A Story About Paying Off Debt and the Obstacles Along the Way

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Our Financial Journey Three Years In


Last year, right before quitting The Job From Hell, I posted a comprehensive update describing our progress over the two years we'd been working to improve our financial situation. Since then, several things have changed:

    1. I left the hellish job and took a career break. (I have never - not even once - regretted this decision, though it felt like a gamble.)

    2. I started a part-time, no-benefits job that I generally like. It's probably a dead end, but for now, it's a reliable gig that allows me to keep a toe or two in academia. 

    3. We refinanced our remaining student loan.

    4. The pandemic happened. Yayyyyyy such a fun surprise, life. 0/10 do not recommend.

Given these changes, I figured I'd post another update. Disclaimer: I don't know what, exactly, is acceptable to disclose in a global crisis. On one hand, I feel guilty for being in an okay financial spot, and that part of me thinks I should keep quiet. On the other hand, I've had people encourage me to share more. Plus, this blog is a personal record. If I don't write it down, I won't remember it. 

So with all that in mind, here's a peek under the hood of our firmly middle-class, slightly dinged-up financial vehicle. I've included the strategies we're employing in the various facets of our finances along with the changes we've seen over the past year or so.


Debt


Debt three years ago: >$76,000
Debt April 2019: ~$37,000
Debt August 2020: $34,713

Our current debt repayment strategy: Pay the monthly minimum on our recently-refinanced (to 4% interest rate) student loan.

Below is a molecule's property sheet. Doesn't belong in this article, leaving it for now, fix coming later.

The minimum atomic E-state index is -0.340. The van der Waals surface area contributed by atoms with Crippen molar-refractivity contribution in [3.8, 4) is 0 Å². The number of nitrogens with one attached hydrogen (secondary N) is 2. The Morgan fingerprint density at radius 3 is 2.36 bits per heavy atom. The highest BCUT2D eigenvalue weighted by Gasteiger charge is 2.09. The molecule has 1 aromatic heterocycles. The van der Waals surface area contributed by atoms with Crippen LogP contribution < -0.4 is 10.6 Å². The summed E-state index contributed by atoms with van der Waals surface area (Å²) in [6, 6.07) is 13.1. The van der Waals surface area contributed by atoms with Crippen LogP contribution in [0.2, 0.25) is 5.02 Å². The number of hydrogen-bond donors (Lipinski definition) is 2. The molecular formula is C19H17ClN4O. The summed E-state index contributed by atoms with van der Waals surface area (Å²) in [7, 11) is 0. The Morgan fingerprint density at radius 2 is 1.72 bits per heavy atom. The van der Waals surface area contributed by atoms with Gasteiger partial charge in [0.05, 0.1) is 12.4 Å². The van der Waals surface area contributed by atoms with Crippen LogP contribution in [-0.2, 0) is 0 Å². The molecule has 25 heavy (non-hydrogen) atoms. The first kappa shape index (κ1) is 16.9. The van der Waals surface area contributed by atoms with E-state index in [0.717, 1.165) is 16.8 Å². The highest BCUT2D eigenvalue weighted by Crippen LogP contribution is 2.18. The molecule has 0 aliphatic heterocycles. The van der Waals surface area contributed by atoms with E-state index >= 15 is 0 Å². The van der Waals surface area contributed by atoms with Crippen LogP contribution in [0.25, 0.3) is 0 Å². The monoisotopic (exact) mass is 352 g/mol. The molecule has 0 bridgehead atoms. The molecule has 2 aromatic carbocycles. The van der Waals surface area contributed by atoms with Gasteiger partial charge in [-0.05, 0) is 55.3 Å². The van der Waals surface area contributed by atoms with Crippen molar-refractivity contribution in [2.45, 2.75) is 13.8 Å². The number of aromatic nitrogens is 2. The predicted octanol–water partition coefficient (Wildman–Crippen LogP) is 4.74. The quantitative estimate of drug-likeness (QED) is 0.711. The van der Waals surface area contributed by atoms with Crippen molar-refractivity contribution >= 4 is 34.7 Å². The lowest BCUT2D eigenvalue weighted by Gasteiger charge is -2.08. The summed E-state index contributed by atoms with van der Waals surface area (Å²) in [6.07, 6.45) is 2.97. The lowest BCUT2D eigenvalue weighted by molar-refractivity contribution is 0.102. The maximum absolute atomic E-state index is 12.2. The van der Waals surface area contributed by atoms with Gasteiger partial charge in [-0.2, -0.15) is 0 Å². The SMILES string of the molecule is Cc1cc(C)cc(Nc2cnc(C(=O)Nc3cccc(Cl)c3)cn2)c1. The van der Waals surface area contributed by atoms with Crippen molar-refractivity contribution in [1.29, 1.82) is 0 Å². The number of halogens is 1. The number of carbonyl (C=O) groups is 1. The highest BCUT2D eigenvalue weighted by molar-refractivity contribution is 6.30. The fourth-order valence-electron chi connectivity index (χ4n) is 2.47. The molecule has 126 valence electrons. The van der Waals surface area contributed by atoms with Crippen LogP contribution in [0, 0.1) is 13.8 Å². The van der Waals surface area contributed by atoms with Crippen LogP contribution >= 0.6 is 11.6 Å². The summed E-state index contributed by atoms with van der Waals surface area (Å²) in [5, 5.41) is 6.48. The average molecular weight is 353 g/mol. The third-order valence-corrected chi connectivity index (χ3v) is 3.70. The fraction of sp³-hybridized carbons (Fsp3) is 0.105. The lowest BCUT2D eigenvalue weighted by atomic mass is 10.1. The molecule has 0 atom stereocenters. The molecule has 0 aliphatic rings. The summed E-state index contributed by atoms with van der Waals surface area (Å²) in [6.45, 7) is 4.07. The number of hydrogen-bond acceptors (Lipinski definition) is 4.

What's changed in the past year: I figured I'd start here because paying off our debt was once the main focus of this blog. We started off with a mix of credit card, auto loan, and student loan debt. For a year or so, we were bringing in six figures from two full-time jobs. For the first time in our lives, we had money to spare. We were able to pay off everything except one student loan (which constitutes about half of our initial debt balance) by January 2019. 

We've slowed our roll since then, in part because our income has dropped by ~1/3 since our period of peak earning and in part because we realized we wanted to save more. In the past 15 months, we've paid off only ~$2K or so. However, after refinancing this past spring, we already see a difference in how quickly we can make a dent even with just the monthly minimum.

While I'd like to get this last debt paid off sooner rather than later, I'm comfortable putting the brakes on if it means that we have more liquid savings at our disposal, especially at a time when so much is up in the air



Savings


Savings three years ago: 0
Savings April 2019: $8500
Savings August 2020: $17,500

Our current savings strategy: Pay our bills, set aside a little money for fun/miscellaneous things, and save the rest. We also save most of every bonus that Fortysomething receives.

What's changed in the past year: We started ramping up our savings last spring because I knew I needed to quit my job. Our "windfall earnings" - bonuses, mostly, and then the stimulus check a couple of months ago - allowed us to squirrel away a lot in a short period of time. Not being able to do much or go anywhere this summer helped, too: we usually splurge on a vacation, and that didn't happen this year.

When we hit $10K in savings at the end of 2019, I remember thinking that we were all set. With a roaring economy, hoarding anything more than that seemed silly to me. But COVID-19 has completely upended my approach to savings. Instead of having three or four months' worth stashed away, I'd love to have a year of expenses on hand. That hasn't happened yet, and it probably won't - not right now. But it's certainly enough to get us through a few months, especially if Fortysomething leaves his job. 




Retirement


Retirement three years ago: ~$1000
Retirement April 2019: ~$17,000
Retirement August 2020: ~$35,000

Our current retirement savings strategy: Increase Fortysomething's employer-sponsored retirement contributions by 1-2% every year. His contribution is currently set to 10%, with a 3% match from his employer. We invest in index funds. Set it and forget it.